US IMMIGRATION: WHY DOES IT TAKE SO LONG?
Author by Edward Boreth
One of the most frequent questions I am asked is “Why is my immigration case taking so long?”. The usual follow up to this question is “My friend’s case did not take as long. He had his green card in 6 months!”. The best way to explain the discrepancy and the long waiting time is to explain the system. There are many different types of immigration cases and the processing times depend greatly on the type of case.
The Quota System
The U.S. immigration framework relies on a system of quotas for various immigration categories. Most immigrants become permanent residents either through an employer petition or a family petition. The law permits only 140,000 people to become permanent residents per year based on employment and 226,000 based on family member petitions. As soon as that number of people receive their permanent residence, all the remaining applicants are put on a waiting list for the following fiscal year. On many years, the number of applicants has far exceeded the quota, creating waiting lists that are years long. This means that those applicants waiting on the waiting on the list may already have an approved employment or family based petition, but they still have to wait until the immigrant visas becomes available.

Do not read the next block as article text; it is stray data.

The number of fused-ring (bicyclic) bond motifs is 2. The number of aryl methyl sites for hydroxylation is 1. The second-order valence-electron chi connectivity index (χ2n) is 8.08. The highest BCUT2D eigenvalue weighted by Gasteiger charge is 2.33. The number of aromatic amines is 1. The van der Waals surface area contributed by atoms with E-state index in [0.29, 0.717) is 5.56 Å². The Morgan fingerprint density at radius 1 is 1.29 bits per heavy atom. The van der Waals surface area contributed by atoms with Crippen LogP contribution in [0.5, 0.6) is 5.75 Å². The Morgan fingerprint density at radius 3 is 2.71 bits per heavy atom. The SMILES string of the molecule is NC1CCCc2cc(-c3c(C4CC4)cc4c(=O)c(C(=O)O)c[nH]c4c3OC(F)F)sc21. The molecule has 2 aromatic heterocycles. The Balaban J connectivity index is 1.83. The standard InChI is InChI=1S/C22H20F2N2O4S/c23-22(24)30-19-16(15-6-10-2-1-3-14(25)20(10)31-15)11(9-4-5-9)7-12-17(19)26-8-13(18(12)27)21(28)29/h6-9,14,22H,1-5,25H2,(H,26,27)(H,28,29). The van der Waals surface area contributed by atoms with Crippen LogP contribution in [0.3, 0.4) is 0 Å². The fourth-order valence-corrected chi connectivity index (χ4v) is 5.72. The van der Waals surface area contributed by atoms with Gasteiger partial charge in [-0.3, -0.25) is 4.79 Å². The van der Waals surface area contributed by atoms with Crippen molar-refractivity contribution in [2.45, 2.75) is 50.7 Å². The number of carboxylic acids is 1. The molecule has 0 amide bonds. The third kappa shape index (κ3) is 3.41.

To complicate things further, both the employment and family based groups are divided into categories, depending on the type of employment offered to the immigrant or the family relationship of the immigrant to the petitioning family member. The quota of immigrant visas is allocated between these categories. For example, in employment based categories, second preference is reserved for members of the professions holding advanced degrees or persons of exceptional ability. People who receive permanent residence in this category are limited to 28.6% of the worldwide employment-based preference level, plus any numbers not required by first preference. That means that only 40,040 people per year may immigrate based on job offers requiring Master’s degree. For family based categories, about 174,000 spouses and young children of permanent residents are allowed to immigrate to the US each year, but only 65,000 brothers and sisters of citizens are permitted.